November 12, 2012
by Bianca Iozzia
Model Rules of Professional Conduct
The legal profession is self-regulating in that the state bar associations in conjunction with the states’ highest court promulgate, interpret, and enforce their own rules of professionalism. The practice of law is heavily regulated in that attorneys must be licensed in the state in which they wish to practice. Upon becoming licensed to practice law in a given state, attorneys agree to be bound by the state’s rules of professional conduct and held responsible for any violations. Such violations can result in reprimand, suspension, or disbarment. While the Model Rules of Professional Conduct (MRPC) serve merely as a suggestion to states, today most jurisdictions model their professionalism rules on the MRPC.
As Professor Karcher notes in his article, The NCAA’s Indirect Regulation of Lawyer-Agents, certain NCAA bylaws directly obstruct the MRPC — specifically, MRPC 1.3 and 1.6. MRPC rule 1.3 pertains to diligence. The rule states, “A lawyer shall act with reasonable diligence and promptness in representing a client.” MRPC 1.6 deals with confidentiality of information. Rule 1.6(a) calls for a lawyer not to “reveal information relating to the representation of a client unless the client gives informed consent….”
The NCAA bylaws at issue include rules 10.1, 12.3.1, and 126.96.36.199. Bylaw 10.1 is the NCAA’s self-proclaimed “Unethical Conduct” rule. Essentially, the rule requires the divulgence of confidential information and communication related to the representation of a client.
Rule 12.3.1 is the general rule that an athlete shall be ineligible for NCAA participation if he or she has agreed to representation by a lawyer-agent for the purpose of marketing his or her athletic abilities. Rule 188.8.131.52 states, “A lawyer may not be present during discussions of a contract offer with a professional organization or have any direct contact (in person, by telephone or by mail) with a professional sports organization on behalf of the individual.”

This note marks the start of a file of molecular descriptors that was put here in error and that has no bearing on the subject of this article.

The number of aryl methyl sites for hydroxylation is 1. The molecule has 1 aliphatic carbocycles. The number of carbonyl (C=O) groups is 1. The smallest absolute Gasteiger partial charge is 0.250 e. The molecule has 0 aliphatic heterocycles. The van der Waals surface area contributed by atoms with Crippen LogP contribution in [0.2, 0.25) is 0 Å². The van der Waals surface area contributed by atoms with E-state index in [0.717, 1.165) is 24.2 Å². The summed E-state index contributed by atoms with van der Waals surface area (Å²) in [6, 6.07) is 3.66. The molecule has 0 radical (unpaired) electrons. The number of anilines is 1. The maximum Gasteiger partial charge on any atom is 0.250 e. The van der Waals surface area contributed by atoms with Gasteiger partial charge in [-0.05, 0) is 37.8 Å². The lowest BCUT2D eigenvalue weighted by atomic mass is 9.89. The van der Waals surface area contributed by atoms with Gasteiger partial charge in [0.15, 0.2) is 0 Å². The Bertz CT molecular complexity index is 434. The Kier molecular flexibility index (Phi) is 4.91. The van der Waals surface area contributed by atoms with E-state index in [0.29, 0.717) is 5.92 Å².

Professor Karcher raises the question of why would a high school or college athlete hire an attorney to represent them if the attorney cannot negotiate or contract with the professional organization? Rule 184.108.40.206 effectively prohibits an athlete from having his or her lawyer communicate with any professional organization’s personnel; this includes negotiating contracts — a fundamental part of the representation.
Conflict between MRPC and NCAA
As Professor Karcher points out, it appears that the NCAA rules as construed would directly conflict with the MRPC. To abide by the NCAA rules would invite lawyer-agents to commit a professionalism violation and subject themselves to discipline. Not only could the state courts invoke discipline but the lawyer-agents could also be sued by their clients for ineffective assistance of counsel. Professor Karcher asserts that such rules are also detrimental to the athlete’s best interest and as they “serve no purpose whatsoever in preserving amateurism.”
Case in Point
Professor Karcher’s article raises the issue as to whether the NCAA rules go against the best interest of the lawyer-client relationship and are inconsistent with the MRPC. The Oliver v. Nat’l Collegiate Athletic Ass’n case illustrates this conflict between the MRPC and NCAA bylaws.
Oliver v. Nat’l Collegiate Athletic Ass’n